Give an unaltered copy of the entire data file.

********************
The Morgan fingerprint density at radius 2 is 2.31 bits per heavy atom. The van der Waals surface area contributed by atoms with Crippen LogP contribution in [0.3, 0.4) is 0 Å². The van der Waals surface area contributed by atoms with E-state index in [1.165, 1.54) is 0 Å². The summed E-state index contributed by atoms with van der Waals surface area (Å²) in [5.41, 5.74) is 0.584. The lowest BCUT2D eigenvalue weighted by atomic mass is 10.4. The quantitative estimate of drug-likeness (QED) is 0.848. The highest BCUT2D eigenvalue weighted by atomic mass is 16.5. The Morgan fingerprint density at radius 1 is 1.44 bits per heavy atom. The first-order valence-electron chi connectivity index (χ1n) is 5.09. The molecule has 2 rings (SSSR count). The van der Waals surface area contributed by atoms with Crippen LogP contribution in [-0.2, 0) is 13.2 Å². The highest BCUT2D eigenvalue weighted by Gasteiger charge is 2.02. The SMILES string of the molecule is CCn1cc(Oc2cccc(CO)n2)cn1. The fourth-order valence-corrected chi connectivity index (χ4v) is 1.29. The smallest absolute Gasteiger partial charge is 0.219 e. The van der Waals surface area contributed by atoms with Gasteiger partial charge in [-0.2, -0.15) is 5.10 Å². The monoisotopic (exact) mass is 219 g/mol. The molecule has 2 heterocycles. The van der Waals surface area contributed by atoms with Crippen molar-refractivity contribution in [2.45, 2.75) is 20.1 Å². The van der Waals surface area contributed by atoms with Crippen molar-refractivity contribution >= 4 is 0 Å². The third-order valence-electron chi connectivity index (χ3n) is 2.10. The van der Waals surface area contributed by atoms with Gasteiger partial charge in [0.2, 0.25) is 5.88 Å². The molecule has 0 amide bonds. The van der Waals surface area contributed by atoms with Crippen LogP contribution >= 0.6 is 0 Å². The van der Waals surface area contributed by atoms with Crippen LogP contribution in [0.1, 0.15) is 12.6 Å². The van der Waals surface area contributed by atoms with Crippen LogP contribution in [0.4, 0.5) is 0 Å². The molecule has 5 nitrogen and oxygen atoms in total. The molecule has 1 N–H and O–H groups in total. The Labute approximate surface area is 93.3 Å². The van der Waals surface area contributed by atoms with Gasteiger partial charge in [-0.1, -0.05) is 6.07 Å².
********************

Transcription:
The Morgan fingerprint density at radius 2 is 2.31 bits per heavy atom. The van der Waals surface area contributed by atoms with Crippen LogP contribution in [0.3, 0.4) is 0 Å². The van der Waals surface area contributed by atoms with E-state index in [1.165, 1.54) is 0 Å². The summed E-state index contributed by atoms with van der Waals surface area (Å²) in [5.41, 5.74) is 0.584. The lowest BCUT2D eigenvalue weighted by atomic mass is 10.4. The quantitative estimate of drug-likeness (QED) is 0.848. The highest BCUT2D eigenvalue weighted by atomic mass is 16.5. The Morgan fingerprint density at radius 1 is 1.44 bits per heavy atom. The first-order valence-electron chi connectivity index (χ1n) is 5.09. The molecule has 2 rings (SSSR count). The van der Waals surface area contributed by atoms with Crippen LogP contribution in [-0.2, 0) is 13.2 Å². The highest BCUT2D eigenvalue weighted by Gasteiger charge is 2.02. The SMILES string of the molecule is CCn1cc(Oc2cccc(CO)n2)cn1. The fourth-order valence-corrected chi connectivity index (χ4v) is 1.29. The smallest absolute Gasteiger partial charge is 0.219 e. The van der Waals surface area contributed by atoms with Gasteiger partial charge in [-0.2, -0.15) is 5.10 Å². The monoisotopic (exact) mass is 219 g/mol. The molecule has 2 heterocycles. The van der Waals surface area contributed by atoms with Crippen molar-refractivity contribution in [2.45, 2.75) is 20.1 Å². The van der Waals surface area contributed by atoms with Crippen molar-refractivity contribution >= 4 is 0 Å². The third-order valence-electron chi connectivity index (χ3n) is 2.10. The van der Waals surface area contributed by atoms with Gasteiger partial charge in [0.2, 0.25) is 5.88 Å². The molecule has 0 amide bonds. The van der Waals surface area contributed by atoms with Crippen LogP contribution >= 0.6 is 0 Å². The van der Waals surface area contributed by atoms with Crippen LogP contribution in [0.1, 0.15) is 12.6 Å². The van der Waals surface area contributed by atoms with Crippen LogP contribution in [0.4, 0.5) is 0 Å². The molecule has 5 nitrogen and oxygen atoms in total. The molecule has 1 N–H and O–H groups in total. The Labute approximate surface area is 93.3 Å². The van der Waals surface area contributed by atoms with Gasteiger partial charge in [-0.1, -0.05) is 6.07 Å².